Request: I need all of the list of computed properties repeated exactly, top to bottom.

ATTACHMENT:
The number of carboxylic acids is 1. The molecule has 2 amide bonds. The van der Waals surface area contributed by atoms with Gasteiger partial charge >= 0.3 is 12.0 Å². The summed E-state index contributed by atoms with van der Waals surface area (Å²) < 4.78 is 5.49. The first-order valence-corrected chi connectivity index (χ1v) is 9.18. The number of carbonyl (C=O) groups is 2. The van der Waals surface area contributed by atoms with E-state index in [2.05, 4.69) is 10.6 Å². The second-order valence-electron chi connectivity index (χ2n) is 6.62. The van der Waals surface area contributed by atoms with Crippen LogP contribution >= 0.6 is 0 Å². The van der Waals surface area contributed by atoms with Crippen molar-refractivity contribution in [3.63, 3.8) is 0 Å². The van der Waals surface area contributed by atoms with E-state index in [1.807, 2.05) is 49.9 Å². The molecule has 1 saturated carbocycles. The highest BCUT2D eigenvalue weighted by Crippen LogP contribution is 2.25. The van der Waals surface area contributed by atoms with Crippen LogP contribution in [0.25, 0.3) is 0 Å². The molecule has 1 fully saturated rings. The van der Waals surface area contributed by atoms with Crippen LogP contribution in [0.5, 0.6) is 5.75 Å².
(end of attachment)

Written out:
The number of carboxylic acids is 1. The molecule has 2 amide bonds. The van der Waals surface area contributed by atoms with Gasteiger partial charge >= 0.3 is 12.0 Å². The summed E-state index contributed by atoms with van der Waals surface area (Å²) < 4.78 is 5.49. The first-order valence-corrected chi connectivity index (χ1v) is 9.18. The number of carbonyl (C=O) groups is 2. The van der Waals surface area contributed by atoms with E-state index in [2.05, 4.69) is 10.6 Å². The second-order valence-electron chi connectivity index (χ2n) is 6.62. The van der Waals surface area contributed by atoms with Crippen LogP contribution >= 0.6 is 0 Å². The van der Waals surface area contributed by atoms with Crippen molar-refractivity contribution in [3.63, 3.8) is 0 Å². The van der Waals surface area contributed by atoms with E-state index in [1.807, 2.05) is 49.9 Å². The molecule has 1 saturated carbocycles. The highest BCUT2D eigenvalue weighted by Crippen LogP contribution is 2.25. The van der Waals surface area contributed by atoms with Crippen LogP contribution in [0.25, 0.3) is 0 Å². The molecule has 1 fully saturated rings. The van der Waals surface area contributed by atoms with Crippen LogP contribution in [0.5, 0.6) is 5.75 Å².